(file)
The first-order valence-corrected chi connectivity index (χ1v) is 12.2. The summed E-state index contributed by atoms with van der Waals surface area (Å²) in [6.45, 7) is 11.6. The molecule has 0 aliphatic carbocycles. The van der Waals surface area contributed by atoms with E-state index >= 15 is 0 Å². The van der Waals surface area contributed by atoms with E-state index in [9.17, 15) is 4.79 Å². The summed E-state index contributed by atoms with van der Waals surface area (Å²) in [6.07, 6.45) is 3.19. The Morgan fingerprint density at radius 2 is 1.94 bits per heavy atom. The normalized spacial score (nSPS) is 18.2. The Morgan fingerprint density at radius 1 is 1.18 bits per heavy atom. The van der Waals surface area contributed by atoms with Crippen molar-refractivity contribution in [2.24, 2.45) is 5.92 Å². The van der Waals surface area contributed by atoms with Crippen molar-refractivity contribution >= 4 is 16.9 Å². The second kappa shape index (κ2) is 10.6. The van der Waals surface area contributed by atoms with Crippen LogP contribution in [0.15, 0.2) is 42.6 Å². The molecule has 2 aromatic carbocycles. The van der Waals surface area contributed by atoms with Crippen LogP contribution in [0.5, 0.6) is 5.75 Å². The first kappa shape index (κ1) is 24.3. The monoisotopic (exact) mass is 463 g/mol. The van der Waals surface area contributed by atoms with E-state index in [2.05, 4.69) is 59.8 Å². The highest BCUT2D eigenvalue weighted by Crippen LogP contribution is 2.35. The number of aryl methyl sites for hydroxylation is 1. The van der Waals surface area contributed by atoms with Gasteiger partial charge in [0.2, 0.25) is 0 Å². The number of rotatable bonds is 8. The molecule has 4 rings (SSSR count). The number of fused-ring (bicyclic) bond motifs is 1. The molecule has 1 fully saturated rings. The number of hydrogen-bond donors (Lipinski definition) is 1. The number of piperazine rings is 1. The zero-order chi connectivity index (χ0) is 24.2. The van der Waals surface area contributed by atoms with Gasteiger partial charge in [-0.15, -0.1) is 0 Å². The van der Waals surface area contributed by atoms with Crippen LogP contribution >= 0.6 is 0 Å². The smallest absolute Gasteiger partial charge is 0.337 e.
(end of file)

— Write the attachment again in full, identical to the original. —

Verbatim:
The first-order valence-corrected chi connectivity index (χ1v) is 12.2. The summed E-state index contributed by atoms with van der Waals surface area (Å²) in [6.45, 7) is 11.6. The molecule has 0 aliphatic carbocycles. The van der Waals surface area contributed by atoms with E-state index >= 15 is 0 Å². The van der Waals surface area contributed by atoms with E-state index in [9.17, 15) is 4.79 Å². The summed E-state index contributed by atoms with van der Waals surface area (Å²) in [6.07, 6.45) is 3.19. The Morgan fingerprint density at radius 2 is 1.94 bits per heavy atom. The normalized spacial score (nSPS) is 18.2. The Morgan fingerprint density at radius 1 is 1.18 bits per heavy atom. The van der Waals surface area contributed by atoms with Crippen molar-refractivity contribution in [2.24, 2.45) is 5.92 Å². The van der Waals surface area contributed by atoms with Crippen molar-refractivity contribution >= 4 is 16.9 Å². The second kappa shape index (κ2) is 10.6. The van der Waals surface area contributed by atoms with Crippen LogP contribution in [0.15, 0.2) is 42.6 Å². The molecule has 2 aromatic carbocycles. The van der Waals surface area contributed by atoms with Crippen LogP contribution in [0.5, 0.6) is 5.75 Å². The first kappa shape index (κ1) is 24.3. The monoisotopic (exact) mass is 463 g/mol. The van der Waals surface area contributed by atoms with E-state index in [2.05, 4.69) is 59.8 Å². The highest BCUT2D eigenvalue weighted by Crippen LogP contribution is 2.35. The number of aryl methyl sites for hydroxylation is 1. The van der Waals surface area contributed by atoms with Gasteiger partial charge in [0.2, 0.25) is 0 Å². The number of rotatable bonds is 8. The molecule has 4 rings (SSSR count). The number of fused-ring (bicyclic) bond motifs is 1. The molecule has 1 fully saturated rings. The number of hydrogen-bond donors (Lipinski definition) is 1. The number of piperazine rings is 1. The zero-order chi connectivity index (χ0) is 24.2. The van der Waals surface area contributed by atoms with Gasteiger partial charge in [-0.15, -0.1) is 0 Å². The van der Waals surface area contributed by atoms with Crippen LogP contribution >= 0.6 is 0 Å². The smallest absolute Gasteiger partial charge is 0.337 e.